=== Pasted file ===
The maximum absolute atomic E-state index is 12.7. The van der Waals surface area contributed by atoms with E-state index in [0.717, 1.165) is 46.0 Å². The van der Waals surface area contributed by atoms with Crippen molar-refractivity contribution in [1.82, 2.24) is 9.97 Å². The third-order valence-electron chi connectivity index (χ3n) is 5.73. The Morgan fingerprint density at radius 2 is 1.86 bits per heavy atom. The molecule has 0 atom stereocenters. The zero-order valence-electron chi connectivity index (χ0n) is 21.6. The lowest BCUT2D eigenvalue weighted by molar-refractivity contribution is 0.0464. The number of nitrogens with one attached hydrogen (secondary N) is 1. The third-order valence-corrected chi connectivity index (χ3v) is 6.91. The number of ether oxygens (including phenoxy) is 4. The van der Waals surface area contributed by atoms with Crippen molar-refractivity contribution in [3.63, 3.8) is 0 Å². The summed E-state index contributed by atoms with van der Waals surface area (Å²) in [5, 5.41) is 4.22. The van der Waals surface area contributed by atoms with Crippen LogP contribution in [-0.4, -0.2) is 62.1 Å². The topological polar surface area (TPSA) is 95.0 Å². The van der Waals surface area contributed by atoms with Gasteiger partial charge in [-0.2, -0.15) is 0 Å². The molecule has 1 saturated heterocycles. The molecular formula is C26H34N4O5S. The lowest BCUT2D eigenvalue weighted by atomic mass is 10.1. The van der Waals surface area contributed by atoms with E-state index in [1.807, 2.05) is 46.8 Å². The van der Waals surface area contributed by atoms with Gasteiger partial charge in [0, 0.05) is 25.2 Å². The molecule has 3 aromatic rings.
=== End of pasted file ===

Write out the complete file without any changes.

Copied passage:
The maximum absolute atomic E-state index is 12.7. The van der Waals surface area contributed by atoms with E-state index in [0.717, 1.165) is 46.0 Å². The van der Waals surface area contributed by atoms with Crippen molar-refractivity contribution in [1.82, 2.24) is 9.97 Å². The third-order valence-electron chi connectivity index (χ3n) is 5.73. The Morgan fingerprint density at radius 2 is 1.86 bits per heavy atom. The molecule has 0 atom stereocenters. The zero-order valence-electron chi connectivity index (χ0n) is 21.6. The lowest BCUT2D eigenvalue weighted by molar-refractivity contribution is 0.0464. The number of nitrogens with one attached hydrogen (secondary N) is 1. The third-order valence-corrected chi connectivity index (χ3v) is 6.91. The number of ether oxygens (including phenoxy) is 4. The van der Waals surface area contributed by atoms with Crippen molar-refractivity contribution in [3.63, 3.8) is 0 Å². The summed E-state index contributed by atoms with van der Waals surface area (Å²) in [5, 5.41) is 4.22. The van der Waals surface area contributed by atoms with Crippen LogP contribution in [-0.4, -0.2) is 62.1 Å². The topological polar surface area (TPSA) is 95.0 Å². The van der Waals surface area contributed by atoms with Gasteiger partial charge in [-0.2, -0.15) is 0 Å². The molecule has 1 saturated heterocycles. The molecular formula is C26H34N4O5S. The lowest BCUT2D eigenvalue weighted by atomic mass is 10.1. The van der Waals surface area contributed by atoms with E-state index in [1.807, 2.05) is 46.8 Å². The van der Waals surface area contributed by atoms with Gasteiger partial charge in [0, 0.05) is 25.2 Å². The molecule has 3 aromatic rings.